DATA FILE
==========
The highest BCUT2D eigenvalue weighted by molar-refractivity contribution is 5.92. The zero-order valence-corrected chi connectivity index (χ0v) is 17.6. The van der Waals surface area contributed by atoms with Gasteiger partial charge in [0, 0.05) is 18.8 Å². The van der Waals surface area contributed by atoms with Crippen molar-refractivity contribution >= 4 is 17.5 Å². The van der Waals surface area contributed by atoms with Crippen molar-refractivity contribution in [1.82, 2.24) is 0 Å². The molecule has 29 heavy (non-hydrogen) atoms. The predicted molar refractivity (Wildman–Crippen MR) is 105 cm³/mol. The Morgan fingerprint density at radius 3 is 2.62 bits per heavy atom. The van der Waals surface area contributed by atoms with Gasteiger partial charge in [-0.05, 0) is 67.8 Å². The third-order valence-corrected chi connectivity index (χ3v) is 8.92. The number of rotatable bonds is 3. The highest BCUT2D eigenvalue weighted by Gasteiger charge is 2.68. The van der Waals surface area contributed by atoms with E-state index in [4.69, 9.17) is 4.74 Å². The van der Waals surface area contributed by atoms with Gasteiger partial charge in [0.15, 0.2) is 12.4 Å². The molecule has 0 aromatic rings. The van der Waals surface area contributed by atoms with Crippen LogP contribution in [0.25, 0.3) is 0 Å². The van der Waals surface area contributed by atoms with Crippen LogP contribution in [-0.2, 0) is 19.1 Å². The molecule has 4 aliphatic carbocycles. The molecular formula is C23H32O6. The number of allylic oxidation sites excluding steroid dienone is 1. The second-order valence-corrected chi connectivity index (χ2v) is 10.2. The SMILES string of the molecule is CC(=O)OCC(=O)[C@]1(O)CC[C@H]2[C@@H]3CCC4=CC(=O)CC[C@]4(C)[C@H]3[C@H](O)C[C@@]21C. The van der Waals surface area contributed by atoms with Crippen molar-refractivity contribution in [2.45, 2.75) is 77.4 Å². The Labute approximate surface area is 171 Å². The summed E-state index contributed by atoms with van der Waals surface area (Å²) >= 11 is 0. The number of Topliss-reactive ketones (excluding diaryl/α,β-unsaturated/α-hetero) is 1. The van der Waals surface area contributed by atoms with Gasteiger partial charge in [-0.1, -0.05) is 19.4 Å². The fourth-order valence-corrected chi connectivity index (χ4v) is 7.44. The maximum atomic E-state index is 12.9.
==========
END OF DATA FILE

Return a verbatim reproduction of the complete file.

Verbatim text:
The highest BCUT2D eigenvalue weighted by molar-refractivity contribution is 5.92. The zero-order valence-corrected chi connectivity index (χ0v) is 17.6. The van der Waals surface area contributed by atoms with Gasteiger partial charge in [0, 0.05) is 18.8 Å². The van der Waals surface area contributed by atoms with Crippen molar-refractivity contribution >= 4 is 17.5 Å². The van der Waals surface area contributed by atoms with Crippen molar-refractivity contribution in [1.82, 2.24) is 0 Å². The molecule has 29 heavy (non-hydrogen) atoms. The predicted molar refractivity (Wildman–Crippen MR) is 105 cm³/mol. The Morgan fingerprint density at radius 3 is 2.62 bits per heavy atom. The van der Waals surface area contributed by atoms with Gasteiger partial charge in [-0.05, 0) is 67.8 Å². The third-order valence-corrected chi connectivity index (χ3v) is 8.92. The number of rotatable bonds is 3. The highest BCUT2D eigenvalue weighted by Gasteiger charge is 2.68. The van der Waals surface area contributed by atoms with E-state index in [4.69, 9.17) is 4.74 Å². The van der Waals surface area contributed by atoms with Gasteiger partial charge in [0.15, 0.2) is 12.4 Å². The molecule has 0 aromatic rings. The van der Waals surface area contributed by atoms with Crippen LogP contribution in [0.25, 0.3) is 0 Å². The van der Waals surface area contributed by atoms with Crippen LogP contribution in [-0.2, 0) is 19.1 Å². The molecule has 4 aliphatic carbocycles. The molecular formula is C23H32O6. The number of allylic oxidation sites excluding steroid dienone is 1. The second-order valence-corrected chi connectivity index (χ2v) is 10.2. The SMILES string of the molecule is CC(=O)OCC(=O)[C@]1(O)CC[C@H]2[C@@H]3CCC4=CC(=O)CC[C@]4(C)[C@H]3[C@H](O)C[C@@]21C. The van der Waals surface area contributed by atoms with Crippen molar-refractivity contribution in [2.45, 2.75) is 77.4 Å². The Labute approximate surface area is 171 Å². The summed E-state index contributed by atoms with van der Waals surface area (Å²) >= 11 is 0. The number of Topliss-reactive ketones (excluding diaryl/α,β-unsaturated/α-hetero) is 1. The van der Waals surface area contributed by atoms with Gasteiger partial charge in [-0.1, -0.05) is 19.4 Å². The fourth-order valence-corrected chi connectivity index (χ4v) is 7.44. The maximum atomic E-state index is 12.9.